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Italian Language/Fare una figura di francesi


Ciao Maria
I was reading an article about Italians who use English words in their language and it suggest that someone might "fare una figura da francesi".

What does this mean?  Does it mean they'll sound like they're speaking a foreign language/gobbledegook?



I think that you are referring to an article by Beppe Severgnini who uses the expression “fare una figura da francesi” to say that we Italians must not do like the French that, because of a mistaken sense of patriotism, use to translate literally some English terms such as “computer”, “homepage”, “mouse”, and then  say “ordinateur”, “page d’accueil” and “souris” respectively, though these French words sound strange in computer language.

In short, in his article Beppe Severgnini  encourages the Italians to use  Italian words when it is possible without being ridiculous, and then say  for example “salvaschermo” instead of “screen saver”, “navigazione” instead of “surfing”, “pettegolezzi” instead of “gossip”, “lavoro” instead of “job”, “compere/acquisti” instead of “shopping”, etc.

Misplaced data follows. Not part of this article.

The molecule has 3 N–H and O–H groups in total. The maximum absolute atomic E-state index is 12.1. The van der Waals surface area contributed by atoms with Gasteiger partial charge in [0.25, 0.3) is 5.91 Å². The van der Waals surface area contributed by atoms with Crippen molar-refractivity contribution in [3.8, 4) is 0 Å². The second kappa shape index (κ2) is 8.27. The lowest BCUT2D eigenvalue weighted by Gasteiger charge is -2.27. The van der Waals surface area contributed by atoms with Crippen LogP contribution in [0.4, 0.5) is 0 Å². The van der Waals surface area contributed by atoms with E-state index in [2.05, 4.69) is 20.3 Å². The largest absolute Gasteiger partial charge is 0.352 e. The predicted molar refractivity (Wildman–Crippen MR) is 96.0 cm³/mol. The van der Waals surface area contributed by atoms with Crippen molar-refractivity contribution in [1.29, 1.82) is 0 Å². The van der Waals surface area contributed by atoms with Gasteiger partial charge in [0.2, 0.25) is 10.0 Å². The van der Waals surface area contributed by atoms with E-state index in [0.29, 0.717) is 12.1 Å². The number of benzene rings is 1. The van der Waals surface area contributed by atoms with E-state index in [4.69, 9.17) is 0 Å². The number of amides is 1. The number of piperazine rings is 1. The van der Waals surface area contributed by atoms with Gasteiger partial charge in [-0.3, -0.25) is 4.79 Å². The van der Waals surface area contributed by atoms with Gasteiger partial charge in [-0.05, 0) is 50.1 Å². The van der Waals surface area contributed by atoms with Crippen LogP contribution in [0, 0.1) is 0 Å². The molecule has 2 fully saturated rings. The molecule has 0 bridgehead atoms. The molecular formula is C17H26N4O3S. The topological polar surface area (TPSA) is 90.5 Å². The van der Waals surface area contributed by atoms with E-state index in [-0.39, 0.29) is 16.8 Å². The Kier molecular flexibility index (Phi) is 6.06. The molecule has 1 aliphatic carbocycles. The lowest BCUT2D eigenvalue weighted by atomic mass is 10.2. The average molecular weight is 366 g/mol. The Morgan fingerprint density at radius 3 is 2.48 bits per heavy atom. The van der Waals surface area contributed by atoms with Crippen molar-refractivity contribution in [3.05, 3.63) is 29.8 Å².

On the other hand he says that it would be very strange to translate English terms such as “computer”, “homepage”, “mouse”, “film”, “sport” that have become an integral part of modern Italian language by now.

To conclude, “fare una figura da francesi” does not mean that "they'll  sound like they're speaking a foreign language/gobbledygook", but it means “to behave like the French”  who want to use their language  at all costs, even if  the literal translation of  some foreign terms can sound quite strange.

Spero sia tutto chiaro

Cordiali saluti.


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